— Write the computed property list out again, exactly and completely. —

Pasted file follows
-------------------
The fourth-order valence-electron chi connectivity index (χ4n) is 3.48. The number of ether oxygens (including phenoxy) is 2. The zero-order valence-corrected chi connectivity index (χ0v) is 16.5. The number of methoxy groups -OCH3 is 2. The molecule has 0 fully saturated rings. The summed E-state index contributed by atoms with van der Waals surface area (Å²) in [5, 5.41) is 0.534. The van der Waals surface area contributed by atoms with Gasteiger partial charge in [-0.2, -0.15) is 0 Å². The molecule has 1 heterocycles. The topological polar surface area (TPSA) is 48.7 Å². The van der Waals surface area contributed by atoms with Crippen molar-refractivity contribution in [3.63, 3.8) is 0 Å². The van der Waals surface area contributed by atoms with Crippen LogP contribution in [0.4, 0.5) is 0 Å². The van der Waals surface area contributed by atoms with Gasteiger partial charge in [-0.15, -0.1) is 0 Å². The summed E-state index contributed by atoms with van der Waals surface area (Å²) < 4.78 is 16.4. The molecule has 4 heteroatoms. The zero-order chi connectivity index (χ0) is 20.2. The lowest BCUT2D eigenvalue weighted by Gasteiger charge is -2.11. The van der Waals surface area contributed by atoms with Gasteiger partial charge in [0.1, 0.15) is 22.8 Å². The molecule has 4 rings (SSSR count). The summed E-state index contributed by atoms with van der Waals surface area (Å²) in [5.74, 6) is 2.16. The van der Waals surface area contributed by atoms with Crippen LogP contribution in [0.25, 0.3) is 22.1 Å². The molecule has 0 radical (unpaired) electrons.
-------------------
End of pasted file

The fourth-order valence-electron chi connectivity index (χ4n) is 3.48. The number of ether oxygens (including phenoxy) is 2. The zero-order valence-corrected chi connectivity index (χ0v) is 16.5. The number of methoxy groups -OCH3 is 2. The molecule has 0 fully saturated rings. The summed E-state index contributed by atoms with van der Waals surface area (Å²) in [5, 5.41) is 0.534. The van der Waals surface area contributed by atoms with Gasteiger partial charge in [-0.2, -0.15) is 0 Å². The molecule has 1 heterocycles. The topological polar surface area (TPSA) is 48.7 Å². The van der Waals surface area contributed by atoms with Crippen molar-refractivity contribution in [3.63, 3.8) is 0 Å². The van der Waals surface area contributed by atoms with Crippen LogP contribution in [0.4, 0.5) is 0 Å². The van der Waals surface area contributed by atoms with Gasteiger partial charge in [-0.15, -0.1) is 0 Å². The summed E-state index contributed by atoms with van der Waals surface area (Å²) < 4.78 is 16.4. The molecule has 4 heteroatoms. The zero-order chi connectivity index (χ0) is 20.2. The lowest BCUT2D eigenvalue weighted by Gasteiger charge is -2.11. The van der Waals surface area contributed by atoms with Gasteiger partial charge in [0.1, 0.15) is 22.8 Å². The molecule has 4 rings (SSSR count). The summed E-state index contributed by atoms with van der Waals surface area (Å²) in [5.74, 6) is 2.16. The van der Waals surface area contributed by atoms with Crippen LogP contribution in [0.25, 0.3) is 22.1 Å². The molecule has 0 radical (unpaired) electrons.